How worried is Amazon (AMZN) about Google’s new App Engine? Justifably worried, it seems. Which is perhaps why they’re now courting users of their EC2 server offering with new feature: Essentially, a promise that they’ll back it up, so that data won’t get lost in a crash.
This is a big deal, says BeYou.Tv CEO Kareem Kouddous, who shared his letter for us (reprinted below) and translated for us as well:
We are using EC2 now and this is very good news for us as I’ve had to “hack” together a solution to ensure that the data is persistent and shared across our servers. We use EC2 to stream our media (audio/video) files. This definitely solidifies EC2 as the right solution for us given our current scale and as soon as I get this setup I’ll definitely be sleeping better at night knowing that Amazon is taking care of this…Key point is that “machine crash = hard drive crash” is no longer an issue.
That said, Kareem says, from what he can tell Google’s offering (GOOG) might make him sleep even better if his company grows: “This takes the AWS offering a little closer to App Engine, although there is still a lot of work that needs to be done on AWS to ensure your site scales.”
And most important, for us laypeople: Is this a clear move made in reaction to App Engine? Sure seems like it, says Kareem: “Could very well be that the timing of the letter was in reaction to the appengine news given that Amazon AWS hasn’t prereleased information like this previously (that I can remember).”
Anyone else get one of these letters? Are they enough to sway to keep working with Amazon? Or you eager to jump to Google’s ship as soon as you can? Let us know in comments below.
Full Amazon email text follows:
Dear Amazon EC2 Developer,
Many Amazon EC2 customers have been requesting that we let them know ahead of time about features that are currently under development so that they can better plan for how that functionality might integrate with their applications. To that end, we would like to share some details about a major upcoming feature that many of you have requested – persistent storage for EC2.
This new feature provides reliable, persistent storage volumes, for use with Amazon EC2 instances. These volumes exist independently from any Amazon EC2 instances, and will behave like raw, unformatted hard drives or block devices, which may then be formatted and configured based on the needs of your application. The volumes will be significantly more durable than the local disks within an Amazon EC2 instance. Additionally, our persistent storage feature will enable you to automatically create snapshots of your volumes and back them up to Amazon S3 for even greater reliability.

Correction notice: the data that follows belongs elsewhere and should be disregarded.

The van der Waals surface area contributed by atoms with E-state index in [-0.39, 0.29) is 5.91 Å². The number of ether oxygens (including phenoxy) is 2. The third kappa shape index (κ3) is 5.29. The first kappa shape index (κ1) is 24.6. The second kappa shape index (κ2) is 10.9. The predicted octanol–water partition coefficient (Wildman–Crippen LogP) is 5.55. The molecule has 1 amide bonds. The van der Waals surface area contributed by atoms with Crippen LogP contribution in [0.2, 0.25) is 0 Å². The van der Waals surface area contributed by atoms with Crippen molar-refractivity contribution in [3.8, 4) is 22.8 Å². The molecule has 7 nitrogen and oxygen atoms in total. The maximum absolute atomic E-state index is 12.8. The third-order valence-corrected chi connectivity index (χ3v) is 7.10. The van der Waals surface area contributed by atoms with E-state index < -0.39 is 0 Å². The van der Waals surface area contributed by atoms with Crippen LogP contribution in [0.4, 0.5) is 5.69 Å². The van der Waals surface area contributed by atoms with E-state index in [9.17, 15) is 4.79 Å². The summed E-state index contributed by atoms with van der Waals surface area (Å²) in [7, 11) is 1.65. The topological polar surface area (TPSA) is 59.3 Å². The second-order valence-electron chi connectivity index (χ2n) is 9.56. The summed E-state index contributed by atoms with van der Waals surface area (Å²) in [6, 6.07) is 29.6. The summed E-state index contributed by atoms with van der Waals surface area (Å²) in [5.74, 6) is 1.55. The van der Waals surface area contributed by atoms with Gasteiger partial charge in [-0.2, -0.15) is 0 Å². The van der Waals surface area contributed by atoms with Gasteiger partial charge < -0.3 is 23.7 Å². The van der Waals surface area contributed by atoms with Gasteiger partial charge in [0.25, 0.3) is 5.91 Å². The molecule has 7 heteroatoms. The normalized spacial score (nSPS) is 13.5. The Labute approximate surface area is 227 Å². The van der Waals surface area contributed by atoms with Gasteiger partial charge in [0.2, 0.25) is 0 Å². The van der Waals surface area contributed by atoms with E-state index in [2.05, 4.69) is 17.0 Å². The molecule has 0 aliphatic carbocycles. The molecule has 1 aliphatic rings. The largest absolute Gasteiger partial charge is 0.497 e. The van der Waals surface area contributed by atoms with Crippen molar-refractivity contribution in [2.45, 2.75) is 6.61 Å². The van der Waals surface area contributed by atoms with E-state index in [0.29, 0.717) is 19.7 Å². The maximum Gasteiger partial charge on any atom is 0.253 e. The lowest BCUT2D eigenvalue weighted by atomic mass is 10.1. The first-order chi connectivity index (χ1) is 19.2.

You will be able to create volumes ranging in size from 1 GB to 1 TB, and will be able to attach multiple volumes to a single instance. Volumes are designed for high throughput, low latency access from Amazon EC2, and can be attached to any running EC2 instance where they will show up as a device inside of the instance. This feature will make it even easier to run everything from relational databases to distributed file systems to Hadoop processing clusters using Amazon EC2.
When persistent storage is launched, Amazon EC2 will be adding several new APIs to support the persistent storage feature. Included will be calls to manage your volume (CreateVolume, DeleteVolume), mount your volume to your instance (AttachVolume, DetachVolume) and save snapshots to Amazon S3 (CreateSnapshot, DeleteSnapshot).
This new functionality is already being used privately by a handful of EC2 customers, and will be publicly available later this year. We will be expanding the private offering as we get closer to launch. Please sign up if you are interested in participating.
We hope this information is useful to you as you plan, design and deploy your applications in Amazon EC2.
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